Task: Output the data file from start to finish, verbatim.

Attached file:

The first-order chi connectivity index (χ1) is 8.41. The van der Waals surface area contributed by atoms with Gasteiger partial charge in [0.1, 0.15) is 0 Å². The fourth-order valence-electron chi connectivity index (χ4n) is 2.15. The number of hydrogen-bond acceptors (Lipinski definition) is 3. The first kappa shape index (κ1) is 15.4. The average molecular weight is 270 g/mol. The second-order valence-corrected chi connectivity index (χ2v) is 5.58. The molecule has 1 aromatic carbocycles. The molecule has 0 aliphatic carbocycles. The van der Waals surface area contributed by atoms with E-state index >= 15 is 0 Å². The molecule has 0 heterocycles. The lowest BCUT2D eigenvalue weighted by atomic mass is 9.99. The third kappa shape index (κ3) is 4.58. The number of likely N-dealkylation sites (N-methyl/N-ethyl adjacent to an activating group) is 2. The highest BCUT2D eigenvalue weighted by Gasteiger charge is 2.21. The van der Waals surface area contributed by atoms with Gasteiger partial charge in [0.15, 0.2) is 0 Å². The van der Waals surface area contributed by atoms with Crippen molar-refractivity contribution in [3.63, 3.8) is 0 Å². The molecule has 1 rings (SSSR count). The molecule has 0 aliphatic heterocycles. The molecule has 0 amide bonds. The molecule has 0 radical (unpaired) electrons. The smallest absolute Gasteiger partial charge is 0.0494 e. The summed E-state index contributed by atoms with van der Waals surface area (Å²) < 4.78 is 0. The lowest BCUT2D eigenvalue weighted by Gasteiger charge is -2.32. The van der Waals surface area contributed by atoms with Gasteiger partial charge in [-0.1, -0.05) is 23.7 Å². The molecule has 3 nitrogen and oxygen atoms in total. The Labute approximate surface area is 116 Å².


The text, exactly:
The first-order chi connectivity index (χ1) is 8.41. The van der Waals surface area contributed by atoms with Gasteiger partial charge in [0.1, 0.15) is 0 Å². The fourth-order valence-electron chi connectivity index (χ4n) is 2.15. The number of hydrogen-bond acceptors (Lipinski definition) is 3. The first kappa shape index (κ1) is 15.4. The average molecular weight is 270 g/mol. The second-order valence-corrected chi connectivity index (χ2v) is 5.58. The molecule has 1 aromatic carbocycles. The molecule has 0 aliphatic carbocycles. The van der Waals surface area contributed by atoms with E-state index >= 15 is 0 Å². The molecule has 0 heterocycles. The lowest BCUT2D eigenvalue weighted by atomic mass is 9.99. The third kappa shape index (κ3) is 4.58. The number of likely N-dealkylation sites (N-methyl/N-ethyl adjacent to an activating group) is 2. The highest BCUT2D eigenvalue weighted by Gasteiger charge is 2.21. The van der Waals surface area contributed by atoms with Gasteiger partial charge in [0.15, 0.2) is 0 Å². The van der Waals surface area contributed by atoms with Crippen molar-refractivity contribution in [3.63, 3.8) is 0 Å². The molecule has 1 rings (SSSR count). The molecule has 0 aliphatic heterocycles. The molecule has 0 amide bonds. The molecule has 0 radical (unpaired) electrons. The smallest absolute Gasteiger partial charge is 0.0494 e. The summed E-state index contributed by atoms with van der Waals surface area (Å²) < 4.78 is 0. The lowest BCUT2D eigenvalue weighted by Gasteiger charge is -2.32. The van der Waals surface area contributed by atoms with Gasteiger partial charge in [-0.1, -0.05) is 23.7 Å². The molecule has 3 nitrogen and oxygen atoms in total. The Labute approximate surface area is 116 Å².